The Explanatory Memorandum states that the test for what is foreseeably relevant should have a low threshold and that the following considerations should be applied:

  • Whether, at the time of the request, there is a reasonable possibility that the material is relevant to the purpose for which it is sought;
  • Whether the material, once provided, actually proves to be relevant is immaterial;
  • A request may not be declined in cases where a definite determination of the relevance of the material requested for an ongoing audit or investigation can only be made following receipt of the material;
  • There need not be a clear and certain connection between the material requested and the purpose for which it is requested, but a rational possibility that the material will be relevant to the purpose; and
  • The approach is to first produce the material and allow a definite determination to occur later.

With the movement towards a much broader and robust test for relevance comes the risk of the potential abuse of SARS powers in this regard. It is at the very least questionable whether it is possible to determine in advance whether all documents made available or requested by SARS will fulfil the relevancy requirements specified in the TAA.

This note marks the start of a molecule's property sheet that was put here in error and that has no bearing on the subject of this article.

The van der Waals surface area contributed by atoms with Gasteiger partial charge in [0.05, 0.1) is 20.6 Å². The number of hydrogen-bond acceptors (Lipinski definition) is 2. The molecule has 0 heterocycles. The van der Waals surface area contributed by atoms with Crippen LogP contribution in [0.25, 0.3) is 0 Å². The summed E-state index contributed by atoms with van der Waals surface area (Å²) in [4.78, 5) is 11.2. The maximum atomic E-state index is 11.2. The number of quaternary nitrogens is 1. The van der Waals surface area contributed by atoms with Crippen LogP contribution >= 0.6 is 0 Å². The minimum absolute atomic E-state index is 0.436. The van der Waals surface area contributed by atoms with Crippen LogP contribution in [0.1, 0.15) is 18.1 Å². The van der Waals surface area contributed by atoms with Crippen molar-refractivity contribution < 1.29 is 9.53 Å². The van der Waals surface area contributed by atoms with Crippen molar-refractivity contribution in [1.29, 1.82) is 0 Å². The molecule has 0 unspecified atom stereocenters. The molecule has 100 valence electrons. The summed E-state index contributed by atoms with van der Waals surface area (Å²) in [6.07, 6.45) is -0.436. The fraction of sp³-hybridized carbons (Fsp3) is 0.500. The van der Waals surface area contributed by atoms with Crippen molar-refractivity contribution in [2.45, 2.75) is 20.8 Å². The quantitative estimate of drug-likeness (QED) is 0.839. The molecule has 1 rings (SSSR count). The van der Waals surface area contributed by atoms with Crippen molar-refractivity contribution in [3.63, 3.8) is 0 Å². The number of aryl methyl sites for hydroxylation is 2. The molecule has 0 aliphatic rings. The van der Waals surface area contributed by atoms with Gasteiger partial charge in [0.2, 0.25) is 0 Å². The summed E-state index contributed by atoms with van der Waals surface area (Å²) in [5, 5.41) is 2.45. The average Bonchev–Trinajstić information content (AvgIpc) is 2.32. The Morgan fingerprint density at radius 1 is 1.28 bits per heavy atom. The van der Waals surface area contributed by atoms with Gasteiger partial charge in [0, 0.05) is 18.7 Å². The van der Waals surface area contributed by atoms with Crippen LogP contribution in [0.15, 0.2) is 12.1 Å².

Practically, relevance can only be determined at the time that the information is requested and such information must remain within the scope of the audit. Only once SARS has undertaken to conduct the process in such a manner can it apply its mind and dispense with its statutory obligation to act in accordance with section 33 of the Constitution. As an example; while a board pack may contain relevant information in respect of a specific audit, it does not follow that the entire document is foreseeably relevant as there will be extensive compartments of information contained therein which is completely unrelated to the scope of the SARS' audit, yet very sensitive for a number of reasons. It could surely not have been the intention of the legislature that the information gathering powers of SARS could amount to a potential 'fishing expedition' into a taxpayer's affairs.

The Explanatory Memorandum implies that taxpayers have been unilaterally deciding whether information is relevant or not, which is certainly not the correct approach. While the inference is that the proposal of instituting an appropriate mechanism whereby independent parties could be called upon to determine relevance is time consuming and costly, this process would go a long way towards ensuring the delicate balance between SARS powers and taxpayer's rights are justly observed. Nevertheless, against the backdrop of the current socio-economic climate it is clear that the amendment may allow slightly more unfriendly tactics to obtain information and it is important that taxpayers remain aware of their rights in this regard and seek professional assistance in order to ensure no potential abuse of powers leads to the improper obtaining of sensitive information.

This article first appeared on mondaq.com.